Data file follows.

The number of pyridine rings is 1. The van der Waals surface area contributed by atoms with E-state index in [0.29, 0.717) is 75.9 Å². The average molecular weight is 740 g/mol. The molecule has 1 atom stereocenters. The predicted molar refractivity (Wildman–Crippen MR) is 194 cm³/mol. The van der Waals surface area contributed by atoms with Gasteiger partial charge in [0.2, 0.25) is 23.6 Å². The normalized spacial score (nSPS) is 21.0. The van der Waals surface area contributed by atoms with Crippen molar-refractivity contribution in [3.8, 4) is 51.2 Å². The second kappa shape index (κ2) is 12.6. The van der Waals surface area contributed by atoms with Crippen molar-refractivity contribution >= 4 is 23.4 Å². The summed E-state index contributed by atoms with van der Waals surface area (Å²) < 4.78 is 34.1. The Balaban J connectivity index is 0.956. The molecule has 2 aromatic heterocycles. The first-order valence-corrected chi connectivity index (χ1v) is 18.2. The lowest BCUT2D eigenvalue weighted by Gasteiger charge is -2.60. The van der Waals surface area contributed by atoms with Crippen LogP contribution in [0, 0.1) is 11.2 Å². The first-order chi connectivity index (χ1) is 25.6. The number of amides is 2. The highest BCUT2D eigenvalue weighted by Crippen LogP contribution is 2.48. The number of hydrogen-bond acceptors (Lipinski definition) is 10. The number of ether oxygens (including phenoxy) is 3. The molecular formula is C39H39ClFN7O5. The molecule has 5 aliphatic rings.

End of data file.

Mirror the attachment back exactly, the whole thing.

The number of pyridine rings is 1. The van der Waals surface area contributed by atoms with E-state index in [0.29, 0.717) is 75.9 Å². The average molecular weight is 740 g/mol. The molecule has 1 atom stereocenters. The predicted molar refractivity (Wildman–Crippen MR) is 194 cm³/mol. The van der Waals surface area contributed by atoms with Gasteiger partial charge in [0.2, 0.25) is 23.6 Å². The normalized spacial score (nSPS) is 21.0. The van der Waals surface area contributed by atoms with Crippen molar-refractivity contribution in [3.8, 4) is 51.2 Å². The second kappa shape index (κ2) is 12.6. The van der Waals surface area contributed by atoms with Crippen molar-refractivity contribution >= 4 is 23.4 Å². The summed E-state index contributed by atoms with van der Waals surface area (Å²) < 4.78 is 34.1. The Balaban J connectivity index is 0.956. The molecule has 2 aromatic heterocycles. The first-order valence-corrected chi connectivity index (χ1v) is 18.2. The lowest BCUT2D eigenvalue weighted by Gasteiger charge is -2.60. The van der Waals surface area contributed by atoms with Crippen LogP contribution in [0, 0.1) is 11.2 Å². The first-order chi connectivity index (χ1) is 25.6. The number of amides is 2. The highest BCUT2D eigenvalue weighted by Crippen LogP contribution is 2.48. The number of hydrogen-bond acceptors (Lipinski definition) is 10. The number of ether oxygens (including phenoxy) is 3. The molecular formula is C39H39ClFN7O5. The molecule has 5 aliphatic rings.